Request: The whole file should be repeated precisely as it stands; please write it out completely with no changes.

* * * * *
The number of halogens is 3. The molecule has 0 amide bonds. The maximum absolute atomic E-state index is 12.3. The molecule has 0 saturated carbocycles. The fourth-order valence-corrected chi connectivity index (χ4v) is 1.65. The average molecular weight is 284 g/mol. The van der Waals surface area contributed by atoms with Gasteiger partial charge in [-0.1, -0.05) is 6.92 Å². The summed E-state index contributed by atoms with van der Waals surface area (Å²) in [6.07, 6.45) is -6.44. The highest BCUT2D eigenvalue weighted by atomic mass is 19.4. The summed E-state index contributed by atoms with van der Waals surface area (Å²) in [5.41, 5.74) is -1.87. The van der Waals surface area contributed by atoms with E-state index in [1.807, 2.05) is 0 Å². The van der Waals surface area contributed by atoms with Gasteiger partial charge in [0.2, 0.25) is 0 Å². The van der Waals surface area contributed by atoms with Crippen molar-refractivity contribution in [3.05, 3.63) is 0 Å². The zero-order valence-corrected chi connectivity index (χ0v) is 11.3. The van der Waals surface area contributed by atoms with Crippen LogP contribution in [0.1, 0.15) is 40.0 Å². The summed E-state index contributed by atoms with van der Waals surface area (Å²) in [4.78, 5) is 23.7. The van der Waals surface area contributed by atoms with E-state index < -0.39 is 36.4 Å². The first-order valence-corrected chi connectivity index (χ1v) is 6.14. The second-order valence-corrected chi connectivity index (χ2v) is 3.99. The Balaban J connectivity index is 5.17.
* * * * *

The number of halogens is 3. The molecule has 0 amide bonds. The maximum absolute atomic E-state index is 12.3. The molecule has 0 saturated carbocycles. The fourth-order valence-corrected chi connectivity index (χ4v) is 1.65. The average molecular weight is 284 g/mol. The van der Waals surface area contributed by atoms with Gasteiger partial charge in [-0.1, -0.05) is 6.92 Å². The summed E-state index contributed by atoms with van der Waals surface area (Å²) in [6.07, 6.45) is -6.44. The highest BCUT2D eigenvalue weighted by atomic mass is 19.4. The summed E-state index contributed by atoms with van der Waals surface area (Å²) in [5.41, 5.74) is -1.87. The van der Waals surface area contributed by atoms with E-state index in [1.807, 2.05) is 0 Å². The van der Waals surface area contributed by atoms with Gasteiger partial charge in [0.2, 0.25) is 0 Å². The van der Waals surface area contributed by atoms with Crippen molar-refractivity contribution in [3.05, 3.63) is 0 Å². The zero-order valence-corrected chi connectivity index (χ0v) is 11.3. The van der Waals surface area contributed by atoms with Crippen LogP contribution in [0.1, 0.15) is 40.0 Å². The summed E-state index contributed by atoms with van der Waals surface area (Å²) in [4.78, 5) is 23.7. The van der Waals surface area contributed by atoms with E-state index < -0.39 is 36.4 Å². The first-order valence-corrected chi connectivity index (χ1v) is 6.14. The second-order valence-corrected chi connectivity index (χ2v) is 3.99. The Balaban J connectivity index is 5.17.